Credit Derivatives; Systemic Risks and Policy Options?
Credit derivative markets are largely unregulated, but calls are increasingly being made for changes to this "hands off" stance, amidst concerns that they helped to fuel the current financial crisis, or that they could be a cause of the next one. The purpose of this paper is to address two basic questions: (i) do credit derivative markets increase systemic risk; and (ii) should they be regulated more closely, and if so, how and to what extent? The paper begins with a basic description of credit derivative markets and recent events, followed by an assessment of their recent association with systemic risk. It then reviews and evaluates some of the authorities' proposed initiatives, and discusses some alternative directions that could be taken.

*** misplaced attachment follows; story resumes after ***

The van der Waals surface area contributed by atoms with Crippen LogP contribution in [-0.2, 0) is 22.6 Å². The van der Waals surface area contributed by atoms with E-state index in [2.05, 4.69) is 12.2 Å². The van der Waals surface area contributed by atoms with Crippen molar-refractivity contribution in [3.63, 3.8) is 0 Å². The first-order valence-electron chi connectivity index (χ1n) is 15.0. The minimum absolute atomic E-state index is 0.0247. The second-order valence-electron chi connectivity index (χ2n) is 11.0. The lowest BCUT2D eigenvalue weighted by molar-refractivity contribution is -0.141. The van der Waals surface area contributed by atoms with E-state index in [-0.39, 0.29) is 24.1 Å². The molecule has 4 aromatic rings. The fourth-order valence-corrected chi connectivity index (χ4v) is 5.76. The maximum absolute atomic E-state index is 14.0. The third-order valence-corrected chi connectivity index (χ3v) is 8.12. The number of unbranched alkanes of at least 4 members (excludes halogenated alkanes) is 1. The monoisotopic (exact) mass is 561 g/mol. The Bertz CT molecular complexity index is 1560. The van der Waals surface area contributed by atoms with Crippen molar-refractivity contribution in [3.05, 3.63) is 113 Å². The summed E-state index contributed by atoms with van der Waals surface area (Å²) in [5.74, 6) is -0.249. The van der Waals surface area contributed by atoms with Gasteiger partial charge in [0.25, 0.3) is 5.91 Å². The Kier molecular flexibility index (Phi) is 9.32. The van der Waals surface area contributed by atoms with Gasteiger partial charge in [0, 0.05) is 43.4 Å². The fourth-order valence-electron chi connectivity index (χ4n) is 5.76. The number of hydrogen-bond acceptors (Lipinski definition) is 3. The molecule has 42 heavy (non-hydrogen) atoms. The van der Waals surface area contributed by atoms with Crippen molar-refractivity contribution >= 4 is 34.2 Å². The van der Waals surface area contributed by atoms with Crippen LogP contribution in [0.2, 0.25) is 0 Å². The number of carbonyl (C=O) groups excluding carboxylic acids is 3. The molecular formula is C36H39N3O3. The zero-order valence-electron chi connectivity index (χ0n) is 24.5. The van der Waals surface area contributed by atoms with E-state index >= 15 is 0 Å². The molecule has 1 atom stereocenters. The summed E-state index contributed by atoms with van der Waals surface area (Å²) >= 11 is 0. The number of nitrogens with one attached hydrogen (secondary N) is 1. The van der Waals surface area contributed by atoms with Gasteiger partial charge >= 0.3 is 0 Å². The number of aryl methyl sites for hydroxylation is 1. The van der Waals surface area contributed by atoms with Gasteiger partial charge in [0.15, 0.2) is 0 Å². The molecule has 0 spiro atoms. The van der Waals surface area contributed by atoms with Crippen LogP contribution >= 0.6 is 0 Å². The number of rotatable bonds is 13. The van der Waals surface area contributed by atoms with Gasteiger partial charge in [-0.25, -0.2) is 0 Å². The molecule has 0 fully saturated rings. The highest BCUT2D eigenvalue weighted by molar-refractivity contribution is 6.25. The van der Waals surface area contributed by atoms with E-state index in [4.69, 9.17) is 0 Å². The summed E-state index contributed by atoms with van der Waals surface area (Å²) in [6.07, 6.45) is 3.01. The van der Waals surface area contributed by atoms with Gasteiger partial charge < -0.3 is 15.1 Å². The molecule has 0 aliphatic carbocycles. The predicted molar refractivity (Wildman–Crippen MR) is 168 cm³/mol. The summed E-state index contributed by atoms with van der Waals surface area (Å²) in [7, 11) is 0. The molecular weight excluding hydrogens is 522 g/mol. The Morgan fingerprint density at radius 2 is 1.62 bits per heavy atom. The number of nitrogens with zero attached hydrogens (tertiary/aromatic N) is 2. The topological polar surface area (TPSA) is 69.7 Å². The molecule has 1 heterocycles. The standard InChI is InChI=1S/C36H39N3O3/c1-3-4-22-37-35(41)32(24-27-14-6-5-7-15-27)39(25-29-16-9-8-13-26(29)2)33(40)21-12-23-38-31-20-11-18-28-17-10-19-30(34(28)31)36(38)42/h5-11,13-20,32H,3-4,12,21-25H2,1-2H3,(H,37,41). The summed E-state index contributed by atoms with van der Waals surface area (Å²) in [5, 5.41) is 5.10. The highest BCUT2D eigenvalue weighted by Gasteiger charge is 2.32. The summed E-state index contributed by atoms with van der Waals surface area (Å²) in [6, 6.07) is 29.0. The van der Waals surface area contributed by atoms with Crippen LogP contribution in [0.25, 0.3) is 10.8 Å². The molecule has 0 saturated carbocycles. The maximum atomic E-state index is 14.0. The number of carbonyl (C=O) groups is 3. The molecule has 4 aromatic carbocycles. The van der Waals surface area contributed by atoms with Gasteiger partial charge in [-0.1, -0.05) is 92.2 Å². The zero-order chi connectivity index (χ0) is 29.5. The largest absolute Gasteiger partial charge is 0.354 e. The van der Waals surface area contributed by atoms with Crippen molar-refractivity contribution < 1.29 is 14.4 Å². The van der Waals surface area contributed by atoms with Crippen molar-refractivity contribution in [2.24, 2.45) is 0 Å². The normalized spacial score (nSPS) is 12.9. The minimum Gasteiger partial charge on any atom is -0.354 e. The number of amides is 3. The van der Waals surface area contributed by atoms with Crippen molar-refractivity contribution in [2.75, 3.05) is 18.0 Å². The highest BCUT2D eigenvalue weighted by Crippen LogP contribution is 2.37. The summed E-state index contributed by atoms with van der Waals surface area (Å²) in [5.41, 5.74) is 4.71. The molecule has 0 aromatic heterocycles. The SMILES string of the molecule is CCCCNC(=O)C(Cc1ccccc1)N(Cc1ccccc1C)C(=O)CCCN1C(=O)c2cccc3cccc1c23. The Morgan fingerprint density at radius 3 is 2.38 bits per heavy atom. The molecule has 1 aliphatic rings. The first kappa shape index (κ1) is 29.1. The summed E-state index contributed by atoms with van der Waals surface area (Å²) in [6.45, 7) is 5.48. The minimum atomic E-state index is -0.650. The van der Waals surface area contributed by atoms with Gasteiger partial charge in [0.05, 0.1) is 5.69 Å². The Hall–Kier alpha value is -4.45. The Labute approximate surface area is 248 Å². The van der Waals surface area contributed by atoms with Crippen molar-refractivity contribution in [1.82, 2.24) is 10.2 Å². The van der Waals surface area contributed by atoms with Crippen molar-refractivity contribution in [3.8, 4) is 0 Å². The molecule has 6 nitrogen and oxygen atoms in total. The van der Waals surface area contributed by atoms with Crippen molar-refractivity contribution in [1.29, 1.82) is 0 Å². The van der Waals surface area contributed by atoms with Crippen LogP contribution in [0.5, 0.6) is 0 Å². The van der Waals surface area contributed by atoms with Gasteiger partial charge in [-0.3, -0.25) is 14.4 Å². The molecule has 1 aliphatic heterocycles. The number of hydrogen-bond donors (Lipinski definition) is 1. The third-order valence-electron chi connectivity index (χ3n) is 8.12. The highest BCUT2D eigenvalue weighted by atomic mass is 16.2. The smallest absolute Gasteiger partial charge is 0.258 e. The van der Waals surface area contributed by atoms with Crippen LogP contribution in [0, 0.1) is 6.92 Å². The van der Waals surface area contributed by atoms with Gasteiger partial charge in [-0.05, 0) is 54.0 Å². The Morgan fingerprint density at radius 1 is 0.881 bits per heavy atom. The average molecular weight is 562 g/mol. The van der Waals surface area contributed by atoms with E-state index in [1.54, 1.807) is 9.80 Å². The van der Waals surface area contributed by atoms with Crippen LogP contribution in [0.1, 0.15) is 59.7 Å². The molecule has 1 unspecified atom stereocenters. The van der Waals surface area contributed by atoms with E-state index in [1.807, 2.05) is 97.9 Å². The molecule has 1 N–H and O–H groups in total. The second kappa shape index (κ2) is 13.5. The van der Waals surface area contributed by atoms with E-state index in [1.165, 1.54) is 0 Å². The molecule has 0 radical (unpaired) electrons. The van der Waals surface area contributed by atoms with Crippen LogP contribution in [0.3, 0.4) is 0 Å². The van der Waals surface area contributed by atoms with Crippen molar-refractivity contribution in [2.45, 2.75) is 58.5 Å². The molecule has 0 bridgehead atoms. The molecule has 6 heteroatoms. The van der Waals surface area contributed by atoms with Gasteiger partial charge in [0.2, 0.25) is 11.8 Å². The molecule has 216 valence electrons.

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- Darrell Duffie, 2009. "Policy Issues Facing the Market for Credit Derivatives," Book Chapters,in: John D. Ciorciari & John Taylor (ed.), The Road Ahead for the Fed, chapter 8 Hoover Institution, Stanford University.
- Bliss, Robert R. & Kaufman, George G., 2006. "Derivatives and systemic risk: Netting, collateral, and closeout," Journal of Financial Stability, Elsevier, vol. 2(1), pages 55-70, April.
- Jean Helwege & Samuel Maurer & Asani Sarkar & Yuan Wang, 2009. "Credit default swap auctions," Staff Reports 372, Federal Reserve Bank of New York.
- Robert R. Bliss & Robert Steigerwald, 2006. "Derivatives clearing and settlement: a comparison of central counterparties and alternative structures," Economic Perspectives, Federal Reserve Bank of Chicago, issue Q IV, pages 22-29.